The British want Winnie the Pooh and his four friends to come home.
A member of Parliament says the original stuffed animals on which A.A. Milne’s beloved stories are based should be taken from a display case at the New York Public Library and returned to England.
“I saw them recently and they look very unhappy indeed,” Labor Party legislator Gwyneth Dunwoody said. “I am not surprised, considering they have been incarcerated in a glass case in a foreign country for all these years.”
Pooh, Tigger, Kanga, Eeyore and Piglet - lovingly tattered and faded - could be in for another adventure - and this one wouldn’t be in the Hundred-Acre Wood. “Oh bother,” Pooh might say of this tempest in a honey pot. “Oh dear, oh dear,” Piglet would add.
Dunwoody is asking what plans Britain’s culture secretary has to arrange for the stuffed animals’ repatriation after half a century.
“Just like the Greeks want their Elgin Marbles back - so we want our Winnie the Pooh back, along with all his splendid friends,” Dunwoody said.
The New York Public Library is treating the sticky issue very cautiously. “Until we get a specific request, we’re not commenting,” spokeswoman Caroline Oyama said.
But a more combative Diane Powers, associate chief librarian at the Donnell Library Center, the branch where the stuffed toys are on display, said Wednesday: “If England returns the Elgin Marbles to Greece, we might consider returning Pooh.”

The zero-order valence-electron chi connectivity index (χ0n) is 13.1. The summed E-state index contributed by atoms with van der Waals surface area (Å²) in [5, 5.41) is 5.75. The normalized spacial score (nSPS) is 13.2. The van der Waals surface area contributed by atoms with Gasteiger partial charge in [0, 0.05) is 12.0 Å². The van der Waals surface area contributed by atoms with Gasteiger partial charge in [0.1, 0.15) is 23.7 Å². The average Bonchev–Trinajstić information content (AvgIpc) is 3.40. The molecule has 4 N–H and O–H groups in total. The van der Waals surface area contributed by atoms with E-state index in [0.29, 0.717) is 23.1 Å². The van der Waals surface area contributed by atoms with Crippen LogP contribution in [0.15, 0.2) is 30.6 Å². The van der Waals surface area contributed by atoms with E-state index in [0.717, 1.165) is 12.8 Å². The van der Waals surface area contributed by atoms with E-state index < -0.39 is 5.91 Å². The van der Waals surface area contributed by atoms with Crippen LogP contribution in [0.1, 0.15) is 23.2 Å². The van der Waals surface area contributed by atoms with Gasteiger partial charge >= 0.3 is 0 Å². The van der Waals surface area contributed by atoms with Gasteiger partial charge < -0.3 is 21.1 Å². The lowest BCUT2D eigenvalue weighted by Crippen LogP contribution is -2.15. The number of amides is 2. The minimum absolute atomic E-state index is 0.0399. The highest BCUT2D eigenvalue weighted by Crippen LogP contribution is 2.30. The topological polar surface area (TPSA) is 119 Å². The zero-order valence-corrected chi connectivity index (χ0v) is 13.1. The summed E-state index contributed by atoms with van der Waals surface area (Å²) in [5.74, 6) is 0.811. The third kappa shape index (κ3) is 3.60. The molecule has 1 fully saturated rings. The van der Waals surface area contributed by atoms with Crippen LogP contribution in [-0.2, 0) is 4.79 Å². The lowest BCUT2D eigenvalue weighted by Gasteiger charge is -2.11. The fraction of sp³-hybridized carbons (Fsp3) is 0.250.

Dunwoody’s comments - a day before Prime Minister Tony Blair’s visit to Washington on Wednesday - posed no threat to relations between the two countries. The British Consulate in New York called The Associated Press to insist the prime minister’s office knew nothing about Dunwoody’s proposal.
The Winnie the Pooh Five, along with early editions of their books, have resided in a large display case in the Children’s Room of the Donnell Library Center since 1987.
Their sojourn to the United States began in 1947 when American publisher E.P. Dutton and Co. invited them for a national tour to promote Milne’s books, said Tim Moses, publicity director at Dutton Children’s Books, an imprint of Penguin, Putnam Inc.
Insured for $50,000, Pooh and friends toured the United States for about 10 years, Moses said. The publisher then held onto the animals, turning them over to the library in 1987.
Moses said Milne had given the toys to Dutton permanently as a gift.
“There isn’t any question about the legal ownership of Winnie and his friends,” Moses said.
The hugely successful books center on the adventures of Pooh, the honey-loving bear of little brain, and his friends: the gloomy donkey Eeyore, the excitable Piglet, bouncy Tigger and maternal Kanga (with her baby, Roo). Milne began the series in 1926 for his son, Christopher Robin, who figures prominently in the stories.
The stuffed animals, which Milne bought for his son at Harrods, were the basis for the books’ original line drawings, by Ernest Howard Shepard.
“They are part of our heritage and they want to come home,” Dunwoody said. “And it is about time we got them back. This is where they belong. They plainly want to come home.”
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